First recorded by Pérez Prado y su Orquesta (1949).
Also recorded by Radio Disney (1999).
Hit versions by Lou Bega (US #3/UK #1/CAN #1/AUS #1/GER #1/IRE #1 1999), Bob the Builder (UK #1/AUS #2/IRE #4 2001).
From the wiki: “‘Mambo No. 5’ is a mambo and jive dance song originally recorded and composed by Cuban Dámaso Pérez Prado – the ‘King of Mambo’ – in 1949. The song’s popularity was renewed by German artist Lou Bega’s sampling and vocal version of the original, released under the same name on Bega’s 1999 debut album A Little Bit of Mambo.
“Born in Cuba, Perez moved to Mexico in 1948 to form his own band and record for RCA Victor. He quickly specialized in mambos, an upbeat adaptation of the Cuban
“Lou Bega’s cover was big hit in Australia, where it reached number one in 1999 and stayed there for eight weeks, ultimately becoming the best-selling single of the year. ‘Mambo No. 5’ also topped almost every chart in continental Europe, including Bega’s home country, Germany, and set a record in France by staying at #1 for 20 weeks – longer than any stay at the top spot ever.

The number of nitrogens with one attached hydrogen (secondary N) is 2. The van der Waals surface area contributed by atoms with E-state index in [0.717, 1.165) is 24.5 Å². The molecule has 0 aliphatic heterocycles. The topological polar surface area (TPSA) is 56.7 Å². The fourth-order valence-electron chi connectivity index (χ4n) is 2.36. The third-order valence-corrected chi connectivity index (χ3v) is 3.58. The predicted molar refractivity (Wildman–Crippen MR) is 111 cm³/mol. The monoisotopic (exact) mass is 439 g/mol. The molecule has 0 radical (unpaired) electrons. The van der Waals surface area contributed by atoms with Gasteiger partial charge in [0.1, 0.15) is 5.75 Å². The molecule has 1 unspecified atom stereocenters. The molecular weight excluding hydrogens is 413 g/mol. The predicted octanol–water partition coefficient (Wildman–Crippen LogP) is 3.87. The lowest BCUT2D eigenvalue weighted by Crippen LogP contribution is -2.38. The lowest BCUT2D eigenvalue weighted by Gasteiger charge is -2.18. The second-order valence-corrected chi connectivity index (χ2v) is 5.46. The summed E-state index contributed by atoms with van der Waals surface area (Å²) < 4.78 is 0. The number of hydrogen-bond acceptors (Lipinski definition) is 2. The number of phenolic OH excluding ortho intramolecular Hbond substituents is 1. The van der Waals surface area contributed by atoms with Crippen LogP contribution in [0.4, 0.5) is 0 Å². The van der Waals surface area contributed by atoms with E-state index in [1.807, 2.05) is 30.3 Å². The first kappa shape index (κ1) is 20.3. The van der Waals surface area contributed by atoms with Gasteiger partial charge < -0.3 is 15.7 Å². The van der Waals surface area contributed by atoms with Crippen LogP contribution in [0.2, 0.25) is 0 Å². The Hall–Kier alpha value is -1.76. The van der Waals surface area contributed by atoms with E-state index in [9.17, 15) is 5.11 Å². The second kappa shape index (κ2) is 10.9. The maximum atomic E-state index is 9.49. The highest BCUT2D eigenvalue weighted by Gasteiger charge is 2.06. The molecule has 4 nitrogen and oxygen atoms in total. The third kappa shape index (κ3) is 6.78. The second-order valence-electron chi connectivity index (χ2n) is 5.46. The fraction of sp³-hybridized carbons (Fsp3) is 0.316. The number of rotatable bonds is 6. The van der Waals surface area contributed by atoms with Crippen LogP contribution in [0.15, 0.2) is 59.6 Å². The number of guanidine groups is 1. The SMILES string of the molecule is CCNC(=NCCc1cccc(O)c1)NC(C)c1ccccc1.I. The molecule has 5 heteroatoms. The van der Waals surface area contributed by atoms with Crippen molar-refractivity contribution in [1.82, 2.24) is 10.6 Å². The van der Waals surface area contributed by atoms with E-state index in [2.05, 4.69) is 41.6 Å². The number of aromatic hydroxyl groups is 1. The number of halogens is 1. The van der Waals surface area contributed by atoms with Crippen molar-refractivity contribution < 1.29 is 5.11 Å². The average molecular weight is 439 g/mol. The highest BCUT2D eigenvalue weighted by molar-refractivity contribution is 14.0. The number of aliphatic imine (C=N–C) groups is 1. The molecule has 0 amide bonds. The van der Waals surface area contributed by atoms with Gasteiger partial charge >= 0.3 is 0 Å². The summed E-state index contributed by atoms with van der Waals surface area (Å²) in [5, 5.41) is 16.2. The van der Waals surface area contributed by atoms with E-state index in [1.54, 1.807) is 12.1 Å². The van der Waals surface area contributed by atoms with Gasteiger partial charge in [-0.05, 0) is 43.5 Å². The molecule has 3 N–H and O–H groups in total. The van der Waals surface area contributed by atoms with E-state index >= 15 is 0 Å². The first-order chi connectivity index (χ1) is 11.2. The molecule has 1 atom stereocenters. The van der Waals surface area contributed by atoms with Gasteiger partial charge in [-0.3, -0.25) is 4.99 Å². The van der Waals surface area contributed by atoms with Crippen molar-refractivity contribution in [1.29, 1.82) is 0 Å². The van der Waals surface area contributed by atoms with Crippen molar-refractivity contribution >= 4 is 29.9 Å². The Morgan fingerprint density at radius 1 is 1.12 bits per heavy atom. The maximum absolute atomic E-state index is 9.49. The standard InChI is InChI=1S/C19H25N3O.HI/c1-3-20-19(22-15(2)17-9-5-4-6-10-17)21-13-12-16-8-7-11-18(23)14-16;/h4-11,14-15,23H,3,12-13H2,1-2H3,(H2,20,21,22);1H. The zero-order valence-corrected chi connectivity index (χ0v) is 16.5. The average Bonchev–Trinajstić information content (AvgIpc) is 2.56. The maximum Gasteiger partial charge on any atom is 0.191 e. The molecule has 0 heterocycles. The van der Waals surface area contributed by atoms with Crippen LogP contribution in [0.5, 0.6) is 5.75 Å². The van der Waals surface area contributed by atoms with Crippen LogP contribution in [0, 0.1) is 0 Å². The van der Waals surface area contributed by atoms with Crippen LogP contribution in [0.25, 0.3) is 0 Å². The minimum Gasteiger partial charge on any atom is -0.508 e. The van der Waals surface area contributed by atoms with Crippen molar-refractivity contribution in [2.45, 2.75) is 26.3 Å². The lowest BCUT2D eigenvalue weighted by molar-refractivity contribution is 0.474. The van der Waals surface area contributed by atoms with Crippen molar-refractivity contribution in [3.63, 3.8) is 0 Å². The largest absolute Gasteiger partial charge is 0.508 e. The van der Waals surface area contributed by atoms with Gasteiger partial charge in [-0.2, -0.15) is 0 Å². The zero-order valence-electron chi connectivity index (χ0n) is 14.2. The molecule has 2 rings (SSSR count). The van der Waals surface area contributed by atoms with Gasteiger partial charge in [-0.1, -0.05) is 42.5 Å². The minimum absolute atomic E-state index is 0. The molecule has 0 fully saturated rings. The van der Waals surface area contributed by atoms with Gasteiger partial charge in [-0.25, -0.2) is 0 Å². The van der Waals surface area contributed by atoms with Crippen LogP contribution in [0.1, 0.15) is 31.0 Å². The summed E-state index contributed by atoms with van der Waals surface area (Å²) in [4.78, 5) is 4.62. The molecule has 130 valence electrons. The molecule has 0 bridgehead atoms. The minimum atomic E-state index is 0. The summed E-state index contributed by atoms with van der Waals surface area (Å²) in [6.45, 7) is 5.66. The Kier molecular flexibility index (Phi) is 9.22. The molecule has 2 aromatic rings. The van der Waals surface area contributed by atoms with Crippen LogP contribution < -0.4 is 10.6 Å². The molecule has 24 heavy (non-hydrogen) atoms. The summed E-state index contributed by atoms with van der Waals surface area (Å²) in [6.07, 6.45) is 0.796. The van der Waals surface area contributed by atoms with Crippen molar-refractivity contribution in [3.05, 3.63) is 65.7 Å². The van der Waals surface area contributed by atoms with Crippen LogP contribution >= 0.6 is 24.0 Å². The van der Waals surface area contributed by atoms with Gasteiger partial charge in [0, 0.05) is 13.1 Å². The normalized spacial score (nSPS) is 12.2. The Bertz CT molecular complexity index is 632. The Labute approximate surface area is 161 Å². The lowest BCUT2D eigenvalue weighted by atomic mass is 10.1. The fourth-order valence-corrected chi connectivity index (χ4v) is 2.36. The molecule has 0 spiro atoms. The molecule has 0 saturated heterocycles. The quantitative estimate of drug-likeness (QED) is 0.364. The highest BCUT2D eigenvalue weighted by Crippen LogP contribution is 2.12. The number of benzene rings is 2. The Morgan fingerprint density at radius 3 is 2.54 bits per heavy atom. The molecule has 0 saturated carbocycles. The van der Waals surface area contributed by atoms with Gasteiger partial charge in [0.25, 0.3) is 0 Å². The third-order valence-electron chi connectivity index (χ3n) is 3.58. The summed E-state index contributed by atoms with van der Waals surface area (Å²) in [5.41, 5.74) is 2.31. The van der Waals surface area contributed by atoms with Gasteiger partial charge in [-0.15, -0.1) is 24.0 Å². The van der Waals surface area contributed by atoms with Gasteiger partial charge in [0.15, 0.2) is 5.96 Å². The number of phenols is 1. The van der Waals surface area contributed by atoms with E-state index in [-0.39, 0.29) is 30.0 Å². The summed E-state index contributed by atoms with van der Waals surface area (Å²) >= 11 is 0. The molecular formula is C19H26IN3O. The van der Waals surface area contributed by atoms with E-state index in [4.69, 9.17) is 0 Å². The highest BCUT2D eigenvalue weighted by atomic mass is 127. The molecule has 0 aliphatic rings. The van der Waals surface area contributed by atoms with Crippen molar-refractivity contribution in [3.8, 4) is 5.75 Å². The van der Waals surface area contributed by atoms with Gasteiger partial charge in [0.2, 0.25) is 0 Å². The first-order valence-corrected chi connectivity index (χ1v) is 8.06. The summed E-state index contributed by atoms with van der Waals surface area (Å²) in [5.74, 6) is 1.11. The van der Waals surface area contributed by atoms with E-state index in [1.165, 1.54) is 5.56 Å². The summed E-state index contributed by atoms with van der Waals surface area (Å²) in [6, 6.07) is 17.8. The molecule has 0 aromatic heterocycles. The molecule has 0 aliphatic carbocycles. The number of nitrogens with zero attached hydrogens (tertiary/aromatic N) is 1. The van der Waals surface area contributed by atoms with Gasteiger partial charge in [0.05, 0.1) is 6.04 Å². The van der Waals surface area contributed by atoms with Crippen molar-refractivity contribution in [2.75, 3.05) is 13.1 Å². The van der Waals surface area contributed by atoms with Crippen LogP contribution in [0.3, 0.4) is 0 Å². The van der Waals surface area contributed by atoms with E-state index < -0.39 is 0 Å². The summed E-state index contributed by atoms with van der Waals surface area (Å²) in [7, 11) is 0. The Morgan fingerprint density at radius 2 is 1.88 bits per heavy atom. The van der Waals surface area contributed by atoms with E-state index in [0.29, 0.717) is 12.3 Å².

“A version of ‘Mambo No. 5’ was aired on Radio Disney (a radio network aimed at children), in which the women’s names were replaced with the names of legendary Disney characters, in order: Mickey Mouse, Minnie Mouse, Daisy Duck, Donald Duck, Pluto, Huey, Dewey, and Louie and Goofy. Additionally, references to a ‘liquor store’ were instead replaced with a ‘candy store’, and ‘ice cream” was used rather than ‘gin and juice’.
“Another ‘kids’ version of the song, by Bob the Builder, reached #1 in the UK, #2 in Australia and #4 in Ireland in 2001.
“‘Mambo No. 5’ was ranked 6th in a 2007 poll conducted by Rolling Stone to identify The 20 Most Annoying Songs. The song was initially selected as the theme song of the 2000 Democratic National Convention, but this plan was scrapped due to the possibility of people associating it with the Monica Lewinsky scandal.”
Lou Bega, “Mambo No. 5” (1999):
Radio Disney, “Mambo No. 5” (1999):
Bob the Builder, “Mambo No. 5” (2001):